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Look Inside The German Physical Society in the Third Reich

The German Physical Society in the Third Reich
Physicists between Autonomy and Accommodation


Eberhard Umbach, Mark Walker, Richard H. Beyler, Stefan L. Wolff, Michael Eckert, Dieter Hoffmann, Gerhard Simonsohn, Volker Remmert, Ute Deichmann, Klaus Hentschel, Gerhard Rammer
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  • Date Published: February 2012
  • availability: Available
  • format: Hardback
  • isbn: 9781107006843

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About the Authors
  • This is a history of one of the oldest and most important scientific societies, the German Physical Society, during the Nazi regime and immediate postwar period. When Hitler was appointed chancellor of Germany in 1933, the Physical Society included prominent Jewish scientists as members, including Fritz Haber and Albert Einstein. As Jewish scientists lost their jobs and emigrated, the Society gradually lost members. In 1938, under pressure from the Nazi Ministry of Science, Education and Culture, the Society forced out the last of its Jewish colleagues. This action was just the most prominent example of the tension between accommodation and autonomy that characterized the challenges facing physicists in the Society. They strove to retain as much autonomy as possible, but tried to achieve this by accommodating themselves to Nazi policies, which culminated in the campaign by the Society's president to place physics in the service of the war effort.

    • This is the first history of the German Physical Society in English
    • The German Physical Society is one of the largest and most important scientific societies
    • The history of the German Physical Society during the Nazi period is an important addition to the histories of the Holocaust and the development of modern physics
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    Reviews & endorsements

    'This fine volume explores in detail for the first time in English the role of the German Physical Society from the Nazi takeover of power in 1933 into the early postwar years, and includes comparisons with chemical and mathematical societies. The book is an important contribution to the ongoing discussion of the possibility as well as the costs of the relative autonomy of science in dictatorships, and also to our understanding of the institutional and cultural reconstruction of the sciences in West Germany after 1945.' Mitchell G. Ash, University of Vienna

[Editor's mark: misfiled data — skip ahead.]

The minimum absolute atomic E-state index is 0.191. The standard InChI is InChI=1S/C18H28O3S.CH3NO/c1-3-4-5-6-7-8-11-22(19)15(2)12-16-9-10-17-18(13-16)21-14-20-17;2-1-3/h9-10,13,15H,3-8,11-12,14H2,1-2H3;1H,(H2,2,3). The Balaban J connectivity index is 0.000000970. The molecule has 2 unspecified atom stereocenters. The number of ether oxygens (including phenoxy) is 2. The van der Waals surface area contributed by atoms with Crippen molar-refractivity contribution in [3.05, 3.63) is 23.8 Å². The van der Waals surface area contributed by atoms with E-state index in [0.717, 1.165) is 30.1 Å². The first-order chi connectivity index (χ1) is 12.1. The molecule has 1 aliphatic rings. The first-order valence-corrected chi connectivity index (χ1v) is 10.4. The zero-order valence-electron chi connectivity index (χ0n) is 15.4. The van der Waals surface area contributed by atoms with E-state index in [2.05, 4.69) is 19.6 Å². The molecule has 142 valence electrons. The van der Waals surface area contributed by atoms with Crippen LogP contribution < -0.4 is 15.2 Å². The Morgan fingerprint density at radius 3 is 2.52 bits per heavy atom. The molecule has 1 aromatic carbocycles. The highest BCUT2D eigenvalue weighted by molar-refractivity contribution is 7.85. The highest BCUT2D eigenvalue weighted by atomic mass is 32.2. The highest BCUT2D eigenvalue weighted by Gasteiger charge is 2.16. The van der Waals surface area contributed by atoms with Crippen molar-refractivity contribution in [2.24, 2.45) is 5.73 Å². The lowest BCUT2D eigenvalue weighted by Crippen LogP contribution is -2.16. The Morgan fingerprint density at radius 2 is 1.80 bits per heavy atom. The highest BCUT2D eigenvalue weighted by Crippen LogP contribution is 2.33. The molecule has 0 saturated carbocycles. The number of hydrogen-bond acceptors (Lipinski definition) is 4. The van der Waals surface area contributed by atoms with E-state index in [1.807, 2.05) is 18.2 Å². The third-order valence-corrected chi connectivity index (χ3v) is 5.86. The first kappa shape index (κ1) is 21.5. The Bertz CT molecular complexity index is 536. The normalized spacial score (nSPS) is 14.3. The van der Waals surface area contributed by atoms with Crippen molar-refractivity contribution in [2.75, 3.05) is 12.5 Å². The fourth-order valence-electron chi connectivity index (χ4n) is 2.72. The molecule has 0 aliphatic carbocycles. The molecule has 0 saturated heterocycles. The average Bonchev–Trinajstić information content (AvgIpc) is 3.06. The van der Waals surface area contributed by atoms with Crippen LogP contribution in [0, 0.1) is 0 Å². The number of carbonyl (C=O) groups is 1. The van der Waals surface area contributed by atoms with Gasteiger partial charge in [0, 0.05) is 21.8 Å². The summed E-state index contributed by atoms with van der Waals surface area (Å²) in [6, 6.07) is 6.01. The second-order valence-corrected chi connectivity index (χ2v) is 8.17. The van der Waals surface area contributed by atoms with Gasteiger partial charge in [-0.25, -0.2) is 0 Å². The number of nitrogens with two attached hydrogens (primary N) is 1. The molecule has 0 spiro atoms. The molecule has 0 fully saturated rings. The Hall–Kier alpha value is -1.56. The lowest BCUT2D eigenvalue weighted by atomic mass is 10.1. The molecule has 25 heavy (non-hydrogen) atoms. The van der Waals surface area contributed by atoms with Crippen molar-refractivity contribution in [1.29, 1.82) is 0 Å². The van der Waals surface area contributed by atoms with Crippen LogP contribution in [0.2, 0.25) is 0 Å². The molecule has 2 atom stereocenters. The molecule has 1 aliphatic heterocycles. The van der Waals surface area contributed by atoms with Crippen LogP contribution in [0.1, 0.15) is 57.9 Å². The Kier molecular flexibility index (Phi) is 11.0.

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    Product details

    • Date Published: February 2012
    • format: Hardback
    • isbn: 9781107006843
    • length: 482 pages
    • dimensions: 241 x 164 x 37 mm
    • weight: 0.81kg
    • contains: 27 b/w illus.
    • availability: Available
  • Table of Contents

    Foreword Eberhard Umbach
    1. The German Physical Society under National Socialism in context Mark Walker
    2. Boundaries and authority in the physics community in the Third Reich Richard H. Beyler
    3. Marginalization and expulsion of physicists under National Socialism: what was the German Physical Society's role? Stefan L. Wolff
    4. The German Physical Society and Aryan physics Michael Eckert
    5. The Ramsauer era and self-mobilization of the German Physical Society Dieter Hoffmann
    6. The Planck medal Richard H. Beyler, Michael Eckert and Dieter Hoffmann
    7. The German Physical Society and research Gerhard Simonsohn
    8. The German Mathematicians Association during the Third Reich: professional policy within the web of National Socialist ideology Volker Remmert
    9. 'To the Duce, the Tenno, and our Führer: a threefold Seig Heil': The German Chemical Society and the Association of German Chemists during the Nazi era Ute Deichmann
    10. Distrust, bitterness, and sentimentality: on the mentality of German physicists in the immediate postwar period Klaus Hentschel
    11. Cleanliness among our circle of colleagues: the German Physical Society's policy toward its past Gerhard Rammer.

  • Editors

    Dieter Hoffmann, Max-Planck-Institut für Wissenschaftsgeschichte, Berlin
    Dieter Hoffmann is a Senior Fellow at the Max Planck Institute for the History of Science and a Professor of History of Science at Humboldt University in Berlin. Hoffmann has co-authored two books in English: Science under Socialism: East Germany in Comparative Perspective (1999) and The Emergence of Modern Physics (1996), as well as several books published in German. Hoffmann is a member of the editorial boards for journals Physikalische Blätter and Physics in Perspective. His articles have appeared in Physics in Perspective and Physics Today. He is a member of the German Physical Society; the German Society for the History of Science, Technology and Medicine; and the History of Science Society.

    Mark Walker, Union College, New York
    Mark Walker is the John Bigelow Professor of History at Union College. He is the author of Nazi Science: Myth, Truth, and the German Atom Bomb (1995) and German National Socialism and the Quest for Nuclear Power, 1939–1949 (Cambridge University Press, 1989). He has co-authored several books, including The Kaiser Wilhelm Society under National Socialism (Cambridge University Press, 2009), Politics and Science in Wartime: Comparative International Perspectives on the Kaiser Wilhelm Institutes (2005) and Science and Ideology: A Comparative History (2003). His articles have appeared in the Journal of Contemporary History, Physics Today, Historical Studies in the Natural Sciences, Nature, Physics in Perspective, Minerva and Metascience.


    Ann M. Hentschel


    Eberhard Umbach, Mark Walker, Richard H. Beyler, Stefan L. Wolff, Michael Eckert, Dieter Hoffmann, Gerhard Simonsohn, Volker Remmert, Ute Deichmann, Klaus Hentschel, Gerhard Rammer

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